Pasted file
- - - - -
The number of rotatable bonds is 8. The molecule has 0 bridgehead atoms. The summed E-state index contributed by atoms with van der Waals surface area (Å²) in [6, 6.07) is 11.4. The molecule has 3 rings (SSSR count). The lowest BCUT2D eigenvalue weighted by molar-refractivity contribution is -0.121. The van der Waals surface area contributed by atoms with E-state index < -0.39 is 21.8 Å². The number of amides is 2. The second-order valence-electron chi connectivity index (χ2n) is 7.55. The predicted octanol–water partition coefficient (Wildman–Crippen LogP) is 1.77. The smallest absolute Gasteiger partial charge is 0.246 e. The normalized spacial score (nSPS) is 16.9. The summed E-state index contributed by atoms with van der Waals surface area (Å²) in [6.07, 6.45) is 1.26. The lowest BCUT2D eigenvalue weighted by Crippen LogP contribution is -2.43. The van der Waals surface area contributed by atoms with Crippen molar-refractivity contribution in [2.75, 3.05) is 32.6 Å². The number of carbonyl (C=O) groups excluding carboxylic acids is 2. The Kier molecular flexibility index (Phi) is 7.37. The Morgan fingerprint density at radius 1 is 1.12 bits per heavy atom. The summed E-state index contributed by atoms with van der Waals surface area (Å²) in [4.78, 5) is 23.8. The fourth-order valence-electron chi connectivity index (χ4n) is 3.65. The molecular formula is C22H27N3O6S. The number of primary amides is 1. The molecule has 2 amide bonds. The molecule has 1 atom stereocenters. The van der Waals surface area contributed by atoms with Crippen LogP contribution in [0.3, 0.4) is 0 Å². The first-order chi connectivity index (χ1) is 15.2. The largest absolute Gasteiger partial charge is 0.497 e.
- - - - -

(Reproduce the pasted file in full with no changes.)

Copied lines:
The number of rotatable bonds is 8. The molecule has 0 bridgehead atoms. The summed E-state index contributed by atoms with van der Waals surface area (Å²) in [6, 6.07) is 11.4. The molecule has 3 rings (SSSR count). The lowest BCUT2D eigenvalue weighted by molar-refractivity contribution is -0.121. The van der Waals surface area contributed by atoms with E-state index < -0.39 is 21.8 Å². The number of amides is 2. The second-order valence-electron chi connectivity index (χ2n) is 7.55. The predicted octanol–water partition coefficient (Wildman–Crippen LogP) is 1.77. The smallest absolute Gasteiger partial charge is 0.246 e. The normalized spacial score (nSPS) is 16.9. The summed E-state index contributed by atoms with van der Waals surface area (Å²) in [6.07, 6.45) is 1.26. The lowest BCUT2D eigenvalue weighted by Crippen LogP contribution is -2.43. The van der Waals surface area contributed by atoms with Crippen molar-refractivity contribution in [2.75, 3.05) is 32.6 Å². The number of carbonyl (C=O) groups excluding carboxylic acids is 2. The Kier molecular flexibility index (Phi) is 7.37. The Morgan fingerprint density at radius 1 is 1.12 bits per heavy atom. The summed E-state index contributed by atoms with van der Waals surface area (Å²) in [4.78, 5) is 23.8. The fourth-order valence-electron chi connectivity index (χ4n) is 3.65. The molecular formula is C22H27N3O6S. The number of primary amides is 1. The molecule has 2 amide bonds. The molecule has 1 atom stereocenters. The van der Waals surface area contributed by atoms with Crippen LogP contribution in [0.3, 0.4) is 0 Å². The first-order chi connectivity index (χ1) is 15.2. The largest absolute Gasteiger partial charge is 0.497 e.